bibdate =      "Thu Jan 29 10:52:31 MST 2015",
  bibsource =    "http://portal.acm.org/;
                 http://www.math.utah.edu/pub/tex/bib/tiis.bib",
  abstract =     "Smart home environments should proactively support
                 users in their activities, anticipating their needs
                 according to their preferences. Understanding what the
                 user is doing in the environment is important for
                 adapting the environment's behavior, as well as for
                 identifying situations that could be problematic for
                 the user. Enabling the environment to exploit models of
                 the user's most common behaviors is an important step
                 toward this objective. In particular, models of the
                 daily routines of a user can be exploited not only for
                 predicting his/her needs, but also for comparing the
                 actual situation at a given moment with the expected
                 one, in order to detect anomalies in his/her behavior.
                 While manually setting up process models in business
                 and factory environments may be cost-effective,
                 building models of the processes involved in people's
                 everyday life is infeasible. This fact fully justifies
                 the interest of the Ambient Intelligence community in
                 automatically learning such models from examples of
                 actual behavior. Incremental adaptation of the models
                 and the ability to express/learn complex conditions on
                 the involved tasks are also desirable. This article
                 describes how process mining can be used for learning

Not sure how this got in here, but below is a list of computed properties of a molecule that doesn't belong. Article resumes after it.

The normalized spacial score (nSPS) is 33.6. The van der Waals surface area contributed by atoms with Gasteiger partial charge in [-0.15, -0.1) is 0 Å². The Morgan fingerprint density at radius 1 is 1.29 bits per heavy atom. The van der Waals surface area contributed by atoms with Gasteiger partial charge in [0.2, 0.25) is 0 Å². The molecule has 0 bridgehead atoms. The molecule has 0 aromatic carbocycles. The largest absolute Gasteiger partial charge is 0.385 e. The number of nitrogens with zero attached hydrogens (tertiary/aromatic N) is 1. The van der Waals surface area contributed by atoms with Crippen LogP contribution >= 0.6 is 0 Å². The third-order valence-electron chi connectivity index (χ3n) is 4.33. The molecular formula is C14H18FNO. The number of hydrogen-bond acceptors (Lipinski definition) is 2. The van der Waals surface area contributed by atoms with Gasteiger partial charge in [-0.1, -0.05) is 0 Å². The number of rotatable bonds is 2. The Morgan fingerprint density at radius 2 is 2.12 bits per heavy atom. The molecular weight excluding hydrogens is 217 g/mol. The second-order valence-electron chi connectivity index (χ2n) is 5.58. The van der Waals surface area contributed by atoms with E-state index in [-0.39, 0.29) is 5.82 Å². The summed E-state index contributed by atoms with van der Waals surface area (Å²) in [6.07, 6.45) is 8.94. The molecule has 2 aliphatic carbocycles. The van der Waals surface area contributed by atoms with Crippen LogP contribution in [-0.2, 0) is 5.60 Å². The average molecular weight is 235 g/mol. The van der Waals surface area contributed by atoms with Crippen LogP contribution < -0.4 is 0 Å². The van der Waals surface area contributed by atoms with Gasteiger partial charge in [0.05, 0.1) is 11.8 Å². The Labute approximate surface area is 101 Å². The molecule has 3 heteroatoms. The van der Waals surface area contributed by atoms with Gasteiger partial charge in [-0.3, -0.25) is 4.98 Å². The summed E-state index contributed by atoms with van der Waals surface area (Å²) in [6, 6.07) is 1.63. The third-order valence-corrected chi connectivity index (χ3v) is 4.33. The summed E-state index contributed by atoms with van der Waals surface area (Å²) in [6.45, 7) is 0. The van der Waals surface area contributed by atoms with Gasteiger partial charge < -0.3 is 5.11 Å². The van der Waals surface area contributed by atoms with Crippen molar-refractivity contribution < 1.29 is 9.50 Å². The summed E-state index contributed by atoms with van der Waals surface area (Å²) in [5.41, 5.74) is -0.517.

users' daily routines from a dataset of annotated
                 sensor data. The solution that we propose relies on a
                 First-Order Logic learning approach. Indeed,
                 First-Order Logic provides a single, comprehensive and
                 powerful framework for supporting all the previously
                 mentioned features. Our experiments, performed both on
                 a proprietary toy dataset and on publicly available
                 real-world ones, indicate that this approach is
                 efficient and effective for learning and modeling daily
                 routines in Smart Home Environments.",
  acknowledgement = ack-nhfb,
  articleno =    "20",
  fjournal =     "ACM Transactions on Interactive Intelligent Systems
                 (TIIS)",
  journal-URL =  "http://portal.acm.org/browse_dl.cfm?idx=J1341",
}

@Article{Gianni:2015:SRF,
  author =       "Mario Gianni and Geert-Jan M. Kruijff and Fiora
                 Pirri",
  title =        "A Stimulus-Response Framework for Robot Control",
  journal =      j-TIIS,
  volume =       "4",
  number =       "4",
  pages =        "21:1--21:??",
  month =        jan,
  year =         "2015",
  CODEN =        "????",
  DOI =          "http://dx.doi.org/10.1145/2677198",
  ISSN =         "2160-6455 (print), 2160-6463 (electronic)",
  bibdate =      "Thu Jan 29 10:52:31 MST 2015",
  bibsource =    "http://portal.acm.org/;